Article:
TWiR quote of the week

@kornel in Type ascription - #4 by kornel

I simply love both the spirit of the joke itself, as well as the brilliant analogy with None::<T> vs. None::<U>.


Here's a longer version if you like :slight_smile: Kornel: "‘Can I get you something to drink, Monsieur Sartr…" - Mastodon


About the security vulnerability in Rust that happen in C++ standard libraries too :

Rust : We have a race condition bug in our standard filesystem library !
C++ : You guys have a concurrency safe standard filesystem library ?
C : You guys have a standard filesystem library ?

source: redditmodsareshits comments on Possible TOCTOU vulnerabilities in libstdc++/libc++/msvc for std::filesystem::remove_all?


One member in Rust Taiwan community tries to cheer up everyone who starts learning Rust but feels it's too hard:

Nearly everyone I met had given up learning Rust for the first time. Just take a rest. Rust moves nowhere unless you drop it.

Love the pun and would like to suggest it as quote of the week.

source: @henry40408


A common sentiment, but expressed well and coming from Amazon:

Using Rust has enabled programmers of all experience levels to contribute code without requiring reviewers to carefully scrutinize every line for safety pitfalls. We trust the compiler, and we can focus our code reviews on functionality, not language corner cases.


rustlang shepherds you into becoming a catgirl


In 1769, Euler made his "sum of powers" conjecture. In 1966, L. J. Lander and T. R. Parkin disproved the conjecture with a counterexample they found using a CDC 6600 mainframe computer. Their paper famously contained just two sentences.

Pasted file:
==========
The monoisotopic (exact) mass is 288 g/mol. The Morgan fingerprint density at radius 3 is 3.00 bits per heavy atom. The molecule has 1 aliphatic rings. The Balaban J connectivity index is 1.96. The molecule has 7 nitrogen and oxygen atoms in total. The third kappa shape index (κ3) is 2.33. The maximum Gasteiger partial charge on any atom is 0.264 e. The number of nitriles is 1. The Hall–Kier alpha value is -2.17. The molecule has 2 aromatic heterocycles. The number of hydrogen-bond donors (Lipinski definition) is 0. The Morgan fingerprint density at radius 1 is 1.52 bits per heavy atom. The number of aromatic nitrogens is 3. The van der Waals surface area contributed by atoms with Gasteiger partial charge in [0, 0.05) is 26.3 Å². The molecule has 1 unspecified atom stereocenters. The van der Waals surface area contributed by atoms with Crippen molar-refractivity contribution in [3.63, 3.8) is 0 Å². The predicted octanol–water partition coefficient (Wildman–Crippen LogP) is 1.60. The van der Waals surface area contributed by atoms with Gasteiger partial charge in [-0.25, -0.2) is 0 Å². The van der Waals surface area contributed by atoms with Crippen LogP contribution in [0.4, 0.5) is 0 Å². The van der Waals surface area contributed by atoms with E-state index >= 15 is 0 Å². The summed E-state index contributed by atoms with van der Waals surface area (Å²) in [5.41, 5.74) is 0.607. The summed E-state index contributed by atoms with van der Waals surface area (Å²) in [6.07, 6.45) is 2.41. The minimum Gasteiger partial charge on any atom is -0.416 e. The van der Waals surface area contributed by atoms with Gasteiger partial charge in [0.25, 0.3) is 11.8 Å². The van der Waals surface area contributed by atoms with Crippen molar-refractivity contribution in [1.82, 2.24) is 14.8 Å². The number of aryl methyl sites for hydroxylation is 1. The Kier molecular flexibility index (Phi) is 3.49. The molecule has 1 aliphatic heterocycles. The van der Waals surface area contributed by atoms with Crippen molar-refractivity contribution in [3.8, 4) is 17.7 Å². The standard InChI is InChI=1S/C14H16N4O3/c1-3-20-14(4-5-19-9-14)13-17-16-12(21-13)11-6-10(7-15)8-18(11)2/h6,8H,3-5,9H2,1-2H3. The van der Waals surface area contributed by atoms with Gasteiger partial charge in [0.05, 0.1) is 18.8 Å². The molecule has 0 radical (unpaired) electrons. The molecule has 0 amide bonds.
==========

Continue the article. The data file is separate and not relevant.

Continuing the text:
In 2022, your browser running on your phone can find their counterexample and additional counterexamples in about 2 seconds.

Try it yourself at Shortest Paper. The page uses Rust and WASM.


Also, I feel that if you are willing to spend time on a standard, better encode all you learn into the types you use. You will inevitably forget most details, and it is only a question of time that you break something because of that.


And actually, what about nominating TWiR for TWiR QotW? :upside_down_face:

impl Not for ! (did you guess that "not never" is still "never"?)


Why use rust?

Rust is the ideal language to use if you want your code to be able to be compiled by the Rust compiler.


The goal of Rust is to have the power of C++ without the scary.


Wait ada is calling packages "crates" too?


Wow, seems they are.

A year or so ago I heard Ada was going to adopt some form of borrow checker inspired by what Rust achieves. I wonder how that to along.

Congratulations @dtolnay on being the first member of the "three comma club"!

I'm assuming this is the case. I haven't checked.


As the temporary human substitute for the temporarily unavailable automated representative of the governance process, I would like to thank the author for their work and everyone else who contributed.

-- Mara Bos, wearing rfcbot's hat, in Tracking Issue for `Stdin::lines` forwarder method · Issue #87096 · rust-lang/rust · GitHub


I still get excited about programming languages. But these days, it's not so much because of what they let me do, but rather what they don't let me do.

From Some mistakes Rust doesn't catch by Amos.


Came here to suggest this. It absolutely captures the spirit of Rust for me.


rustc is just several HashMaps in a trenchcoat

From Gankra:

Or perhaps the full quote:

If you want to know more about the hashbrown (SwissTable) redesign, I wrote it up here a while back:

it was such an improvement that it reduced compile times for basically every rust program by ~10% (rustc is just several HashMaps in a trenchcoat)


From What does impl<’a> MyServer<’static> mean?


I'd like to suggest some part of this quote:


Due to recent events I feel the need to once again commend the reviewers and ehuss in particular for their amazing communication skills when reviewing PRs like this. I can only imagine how much work it means and how silly some of the changes proposed here might look to a seasoned cargo developer, yet you maintain a constructive, upbeat, and friendly spirit at all times. It's a style that I am aspiring when reviewing PRs myself, and is a prime example for the accessibility and friendliness of the Rust community as a whole.

Thank you!


Both because of how articulately Byron put the compliment and by how richly ehuss deserves it.